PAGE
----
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India Currents gave me a voice in days I was very lost. Having my articles selected for publishing was very validating – Shailaja Dixit, Executive Director, Narika, Fremont
For today’s art and creative writing summer workshop for elementary school kids, our lesson is titled ‘The Emotional Arc Of Storytelling’. Through the theme of roller coasters, my colleague, Pavani, and I plan to bring to light how good storytelling needs to have ups and downs, twists and turns, and loop-de-loops in the plot for a more complete experience. As I begin to chart my lesson plan, the innocent faces of some of the younger students in our class come to mind. Would they be able to grapple the concept of infusing emotion into their narration? Maybe, ‘Emotion’ is too strong of a word for them. Would it be easier to use the words ‘Feelings’ instead?
Then doubt creeps into my ever curious mind. Are emotions and feelings synonymous?
As is the norm these days I google the difference between emotions and feelings and I find my answer in a study from Wake Forest University.
Feelings arise in the conscious mind while emotions manifest in the subconscious mind. They are not interchangeable terms. Emotions are universal bodily sensations while feelings are personal interpretations of emotions. Love, hunger, pain are feelings while anger, happiness, and disgust are emotions. The article is complex and even before I finish reading the article, my mind sucks me into an ever turbulent black hole of questions. What then is depression?
“Is it an emotion or is it a feeling – a personal interpretation of sadness, of unworthiness?
Depression is rampant now and the current state of our seemingly apocalyptic world with its chaos and uncertainty has only made sure it stays entrenched in our society. Naturally, another question pops up. When will all this end? Will life ever return to normal again?”
A ping on my phone brings me out of the everlasting loop of thought.
“We closed on the house! Finally!!!” texts my friend.
“Congratulations!” I reply back, genuinely happy for her. She has worked hard to make this happen, managing two jobs and a family. She’s moving to a house bigger than the current one. Selfishly, my happiness stems not just from friendship but also from relief. People buying bigger homes, moving up the socio-economic ladder gives a semblance of returning normalcy to the present situation. Isn’t that what we all strive towards? Bigger dreams encompass an abundance of health, wealth, and happiness.
Six months ago, when the world began to shut down, fear prevailed. I was grateful to have a roof over my head, two square meals a day, and people I loved safe. I listened to spiritual greats every day and meditated without fail. Nothing else mattered. I was content to be alive with what little I had. From that gratitude stemmed the realization that I do not need much to be happy, that sitting in stillness and being in touch with that deeper part of myself makes my life complete.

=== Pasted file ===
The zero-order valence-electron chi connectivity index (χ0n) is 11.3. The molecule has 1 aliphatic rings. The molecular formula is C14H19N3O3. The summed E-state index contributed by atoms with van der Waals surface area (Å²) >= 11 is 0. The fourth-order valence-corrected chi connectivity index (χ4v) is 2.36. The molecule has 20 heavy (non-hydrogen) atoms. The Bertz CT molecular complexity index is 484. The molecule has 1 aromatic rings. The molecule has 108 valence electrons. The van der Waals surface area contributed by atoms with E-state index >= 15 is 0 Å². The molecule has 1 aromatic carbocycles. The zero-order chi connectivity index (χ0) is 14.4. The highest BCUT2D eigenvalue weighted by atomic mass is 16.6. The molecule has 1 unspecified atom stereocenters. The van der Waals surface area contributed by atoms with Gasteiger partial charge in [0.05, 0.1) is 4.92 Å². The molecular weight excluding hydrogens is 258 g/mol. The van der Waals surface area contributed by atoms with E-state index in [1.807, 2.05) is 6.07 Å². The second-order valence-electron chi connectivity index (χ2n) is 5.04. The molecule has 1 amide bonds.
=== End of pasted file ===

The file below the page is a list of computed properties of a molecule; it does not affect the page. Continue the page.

Yet, here I am now, with the fear of the virus slowly dissolving. I have returned to my pre-pandemic definitions of success and happiness – a bigger home, vacations in exotic locales, and a great looking body. The lessons learned in the pandemic have been transient. Why else would SSR’s suicide shock me? And why else would a friend’s increased purchasing power make me happy? After all, in the interim, I had learned that material wealth and fame does not guarantee fulfillment. Yet, just as quickly as I have learned, I seem to have also forgotten that untainted joy stems from within.
“Om Poornamadah, Om Poornamidam Purnat Purnamudachyate,
Purnasya Purnamadaya Purnamevavashishyate.”
(That (the source) is complete, this (creation) is complete as well. After completeness is taken away from completeness, only completeness remains. )
In essence, the divine source is within me and by my very nature, I AM COMPLETE.
The phone rings.
“Hey, How’s the lesson plan coming along?” Pavani asks.
Ah – It’s time to get back to ‘The Emotional Arc of Storytelling’.
“Just starting, I’ll ping you once I’m done,” I say.
As I go back to my lesson plan, Pavani’s words in the document bring a smile to my face – “Roller Coasters are a great metaphor for life. We go up, we go down, but we don’t have to crash. We can learn to enjoy the ride.”
In just a few moments I have, like a roller coaster, gone all around the twists and turns in my mind, from emotions and feelings to depression to joy and completion. I am yet unsure of whether depression is an emotion or a feeling or why it is so rampant and if life will ever return to the way it was before the pandemic. But, what I do know is – I do not need anyone or anything to complete me and knowing this is the anchor that will steady me during the turbulence.
Vidya Murlidhar is an essayist and children’s book author from Charlotte, NC. Her work has been published in Chicken Soup for the Soul, Mothers Always Write, Grown & Flown, India Currents, and other places.